His hands upon her shoulders stopped the insect sounds completely. Benjamin turned her wincing face aside.

And what do you think you're up to, eh? Snooping?

I was just…

Snooping. Out of bounds.

But Benjamin…

There will be no buts.

But…

What did I say?

She stuck out her lower lip reprovingly. He hoisted her up by her doll-like arms and carried her away. Over her shoulder she watched the headlights fade into the dusky gloom, then finally disappear.

She tickled his nose with a lock of her hair as he walked.

I'll sneeze you to smithereens.

Where's that?

Just North of Kingdom Come.

She was happy he was not really mad. He was never really mad, ever. Besides, if there were something he did not want her to see, he should have hidden it better.

She remembered the mouse.

I saw a mouse.

The one in tennis shoes, or the bowler hat?

I think he had on tennis shoes.

That would be Mort. Runs like the wind?

He was pretty fast.

That's Mort.

They were back in the main work area, where Benjamin set her down.

He led me to that desert.

Who?

Mort.

I'll have to have a talk with that rodent.

Isn't it ready?

It is. You aren't. The fools.

Fools?

The penguin brigade. Ah well, it's been pleasant having you for such a nice long visit—though it's time you got yourself back.

When do I get to see the…

Next time, maybe. Whenever you want to.

She was about to insist that she wanted to now, but something held her back. She had seen enough, and did not like it, and wondered why the Miniature Man had made such ugly things… but when she turned to ask him, he was gone.

 

 

"Sister Dana?"

"Melanie!"

"How long have you been here?"

"Are you all right? Don't you remember? Are you really feeling better?"

She felt fine—though obviously there must have been something wrong if saying so caused surprise. She thought a moment.

"Oh! Sister Deborah."

"You do remember."

"Is she angry?"

"No. I don't think angry, just very concerned. We've all been very concerned."

She felt a rush of foreboding.

"What day is it?"

"Friday."

"The date, I mean."

"Oh. Oh no, don't look so worried. It happened just last evening."

She was relieved. This was unlike the times before, then. Granted she had been away and could not account for much since attending Sister Deborah's class, but that terrible hollow feeling she recalled from lapses past had, thankfully, not recurred. And she did remember Benjamin, and the mouse. She must write everything down at once. She looked at the clock.

"Oh no. I've missed English and Math already!"

"Calm down. Sister canceled all your classes. Your teachers have been notified."

"What about Julian?"

"I'm sure Sister told him, too."

The problem! She still had not solved it. How long did she have; three hours? She hastened to the chessboard.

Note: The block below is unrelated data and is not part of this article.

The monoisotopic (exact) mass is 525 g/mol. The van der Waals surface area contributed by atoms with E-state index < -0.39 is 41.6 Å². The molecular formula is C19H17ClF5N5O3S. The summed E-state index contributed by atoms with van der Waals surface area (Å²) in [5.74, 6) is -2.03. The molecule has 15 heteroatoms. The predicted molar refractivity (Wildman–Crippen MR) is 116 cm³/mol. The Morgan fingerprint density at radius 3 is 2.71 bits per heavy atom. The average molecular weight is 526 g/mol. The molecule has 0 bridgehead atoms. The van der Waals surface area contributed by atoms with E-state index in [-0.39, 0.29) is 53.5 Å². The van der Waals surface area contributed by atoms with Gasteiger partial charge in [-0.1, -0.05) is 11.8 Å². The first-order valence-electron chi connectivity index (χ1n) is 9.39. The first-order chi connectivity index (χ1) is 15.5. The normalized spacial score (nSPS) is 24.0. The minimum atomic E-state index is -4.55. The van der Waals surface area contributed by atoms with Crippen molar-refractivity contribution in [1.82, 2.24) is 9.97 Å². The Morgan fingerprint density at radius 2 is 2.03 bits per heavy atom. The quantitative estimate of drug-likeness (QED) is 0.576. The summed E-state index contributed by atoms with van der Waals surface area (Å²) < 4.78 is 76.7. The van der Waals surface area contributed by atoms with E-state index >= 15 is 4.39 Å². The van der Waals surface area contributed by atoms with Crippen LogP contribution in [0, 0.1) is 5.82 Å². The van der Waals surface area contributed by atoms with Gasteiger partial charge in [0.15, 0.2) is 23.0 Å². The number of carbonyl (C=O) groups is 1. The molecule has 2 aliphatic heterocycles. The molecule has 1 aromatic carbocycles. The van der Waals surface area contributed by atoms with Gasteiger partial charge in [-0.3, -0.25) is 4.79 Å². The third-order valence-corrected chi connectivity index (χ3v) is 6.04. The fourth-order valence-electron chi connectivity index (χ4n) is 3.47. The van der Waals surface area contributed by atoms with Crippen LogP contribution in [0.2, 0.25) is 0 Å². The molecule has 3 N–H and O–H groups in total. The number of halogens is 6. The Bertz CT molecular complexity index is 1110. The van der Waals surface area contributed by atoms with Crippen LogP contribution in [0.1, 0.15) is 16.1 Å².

"You're not thinking of going to Chess today, I hope."

The Bishop. The Bishop? The Bishop! She tried the move, quickly testing it for flaws. It worked! It was beautiful, pure poetry, just like Julian said.

"Well, are you?"

She turned.

"I am now. Let's go have lunch. I'm starving."

"First, I must tell Sister. You go ahead and get dressed."

"And then what?"

"Wait for me."

"Why can't I meet you in the cafeteria?"

"Because you're not supposed to be alone."

"But Sister, I'm okay."

"Just wait. I won't be long."

The nun hurried out. Melanie got dressed.

 

Friday, November 7th, at 11:08 in the A.M. Sister Dana just left. I think she spent the night in the chair beside my bed. I'm not sure, though. Things haven't been too clear lately (sixteen hours I guess it's been), like lots of different movies squashed together. The last one is the clearest. I was a little girl again, visiting Benjamin. I was having fun. Except I saw something I wasn't supposed to. I don't know what that was now. Ants? I do remember watching these big red ants, and seeing a spot on the ground. No, on a carpet, in a van. That was it. The spot was on the floor of this van that had all sorts of stuff lying around inside. Outside, it was night. But I could see things, even in the dark. Faces, tiny faces like the ones on Julian's chessmen. Only these were ugly, bad faces. They scared me, but then Benjamin came and I wasn't frightened anymore. He took me away. I can go back, though, whenever I want. Benjamin said so.

Before that, I don't remember much, except that what started everything off was dreams. Sister Deborah said that they were nonsense. I said they weren't. That started an argument and I got mad and bam!

So now I'm going to go have lunch with Sister Dana, and after, go to Chess. I'm excited because this time I figured out the moves all by myself.